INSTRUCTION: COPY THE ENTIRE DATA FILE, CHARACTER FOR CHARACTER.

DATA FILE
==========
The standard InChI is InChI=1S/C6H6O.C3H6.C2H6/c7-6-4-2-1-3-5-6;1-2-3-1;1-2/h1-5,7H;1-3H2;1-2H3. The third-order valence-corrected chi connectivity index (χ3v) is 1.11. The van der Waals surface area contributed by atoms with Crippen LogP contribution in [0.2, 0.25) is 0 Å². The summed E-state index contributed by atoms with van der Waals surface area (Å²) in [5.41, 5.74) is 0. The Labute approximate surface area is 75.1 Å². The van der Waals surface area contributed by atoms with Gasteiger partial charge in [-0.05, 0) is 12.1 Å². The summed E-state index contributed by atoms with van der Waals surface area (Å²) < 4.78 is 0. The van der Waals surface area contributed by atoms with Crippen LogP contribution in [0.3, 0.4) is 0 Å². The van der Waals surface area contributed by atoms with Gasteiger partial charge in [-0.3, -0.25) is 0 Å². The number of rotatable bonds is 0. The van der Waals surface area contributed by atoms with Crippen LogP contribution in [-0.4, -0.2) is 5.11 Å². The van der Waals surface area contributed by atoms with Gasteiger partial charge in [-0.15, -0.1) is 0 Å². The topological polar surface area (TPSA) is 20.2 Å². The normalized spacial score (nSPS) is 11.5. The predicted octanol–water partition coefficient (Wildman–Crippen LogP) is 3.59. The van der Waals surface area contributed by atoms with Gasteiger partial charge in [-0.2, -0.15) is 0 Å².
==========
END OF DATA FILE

The standard InChI is InChI=1S/C6H6O.C3H6.C2H6/c7-6-4-2-1-3-5-6;1-2-3-1;1-2/h1-5,7H;1-3H2;1-2H3. The third-order valence-corrected chi connectivity index (χ3v) is 1.11. The van der Waals surface area contributed by atoms with Crippen LogP contribution in [0.2, 0.25) is 0 Å². The summed E-state index contributed by atoms with van der Waals surface area (Å²) in [5.41, 5.74) is 0. The Labute approximate surface area is 75.1 Å². The van der Waals surface area contributed by atoms with Gasteiger partial charge in [-0.05, 0) is 12.1 Å². The summed E-state index contributed by atoms with van der Waals surface area (Å²) < 4.78 is 0. The van der Waals surface area contributed by atoms with Crippen LogP contribution in [0.3, 0.4) is 0 Å². The van der Waals surface area contributed by atoms with Gasteiger partial charge in [-0.3, -0.25) is 0 Å². The number of rotatable bonds is 0. The van der Waals surface area contributed by atoms with Crippen LogP contribution in [-0.4, -0.2) is 5.11 Å². The van der Waals surface area contributed by atoms with Gasteiger partial charge in [-0.15, -0.1) is 0 Å². The topological polar surface area (TPSA) is 20.2 Å². The normalized spacial score (nSPS) is 11.5. The predicted octanol–water partition coefficient (Wildman–Crippen LogP) is 3.59. The van der Waals surface area contributed by atoms with Gasteiger partial charge in [-0.2, -0.15) is 0 Å².